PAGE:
War of the Rebellion: Serial 041 Page 0209 Chapter XXXVIII. OPERATIONS IN LA., WEST OF THE MISSISSIPPI.

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rear of Kock's plantation, where I felt certain I could hold my position against any force the enemy had, I directed Colonel Paine to place his whole brigade in line of battle on the Plantation road, which runs at right angles with the bayou at this point, with

instructions to hold this line while the force in front fell back and formed in his rear. These dispositions were all made before a single regiment or company excepting those belonging to the pickets moved to the rear.

This was the state of affairs when the general commanding the division arrived on the field and ordered the whole force to gradually fall back on this point, which order was executed without any panic or excitement on the part of the troops that were under my observation.

Had I had any means of protecting my left flank, I feel confident that our loss would have been very much less, and the service would not have to mourn the loss of so many of its gallant soldiers. Among this number was Second Lieutenant De Van Postley, One hundred and seventy-fourth New York Volunteers, who was killed while endeavoring, with Lieutenant Haley, Captains Shipley, Fiske, and Lieutenant Barker, of the Thirtieth Massachusetts, with Captain Van Denbergh, of the One hundred and seventy-fourth New York and others, to save one of the First Maine Battery pieces.

I am unable to account for the loss of the Napoleon gun belonging to the Sixth Massachusetts Battery. It was reported disabled early in the morning, and I directed it to be sent to the rear for repairs. It was taken 1 miles to the rear of our advance, nearly remounted, and, notwithstanding the artificers had fully one hour to withdraw it, they failed to do so.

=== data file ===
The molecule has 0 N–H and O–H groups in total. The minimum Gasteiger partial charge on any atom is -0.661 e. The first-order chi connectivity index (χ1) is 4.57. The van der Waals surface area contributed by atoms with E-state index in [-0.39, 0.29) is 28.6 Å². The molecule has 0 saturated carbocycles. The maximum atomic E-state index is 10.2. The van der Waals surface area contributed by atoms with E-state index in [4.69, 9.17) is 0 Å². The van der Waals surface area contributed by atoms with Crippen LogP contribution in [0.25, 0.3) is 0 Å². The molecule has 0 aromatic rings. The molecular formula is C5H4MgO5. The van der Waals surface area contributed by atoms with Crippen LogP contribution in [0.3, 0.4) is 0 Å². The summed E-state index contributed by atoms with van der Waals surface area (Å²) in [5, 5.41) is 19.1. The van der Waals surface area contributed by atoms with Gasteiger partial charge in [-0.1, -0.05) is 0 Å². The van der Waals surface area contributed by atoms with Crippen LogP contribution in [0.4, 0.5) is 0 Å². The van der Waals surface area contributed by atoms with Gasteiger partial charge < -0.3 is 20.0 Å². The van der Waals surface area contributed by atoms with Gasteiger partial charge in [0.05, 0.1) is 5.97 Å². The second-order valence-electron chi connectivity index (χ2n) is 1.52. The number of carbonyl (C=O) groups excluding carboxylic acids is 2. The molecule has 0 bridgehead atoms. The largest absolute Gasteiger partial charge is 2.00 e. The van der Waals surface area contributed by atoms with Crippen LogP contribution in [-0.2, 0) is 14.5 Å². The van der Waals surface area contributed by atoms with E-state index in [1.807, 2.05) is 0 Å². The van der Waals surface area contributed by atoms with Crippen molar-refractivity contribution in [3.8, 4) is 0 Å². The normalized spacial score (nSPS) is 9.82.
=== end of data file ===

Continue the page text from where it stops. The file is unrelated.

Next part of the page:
Captain Barrett, of the Louisiana Cavalry, with his company, was efficient and prompt in giving me information constantly of the change of position of the rebels.

Captains Speed and Whittier, with Lieutenants Dean and Loring, of my staff, each rendered most valuable service during the day in the transmittal of orders and obtaining information of the movements of the enemy.

I have made this report more full than may seen necessary, but I was anxious, under the circumstances, that the general commanding might know the exact disposition made of the forces assigned to my command.

I am, sir, respectfully, your obedient servant,


Colonel, and Acting Brigadier-General, Commanding Brigade, &c.

Captain W. W. CARRUTH,

Assistant Adjutant-General.

Numbers 10. Reports of Major General Richard Taylor, C. S. Army, commanding District of Western Louisiana, of operations June 23-July 13.


Shreveport, La., June 29, 1863.

GENERAL: I have the honor to inclose herewith Major-General Taylor's report of his operations in Lower Louisiana. It having been found impracticable to do anything toward the relief of Port Hudson by oper-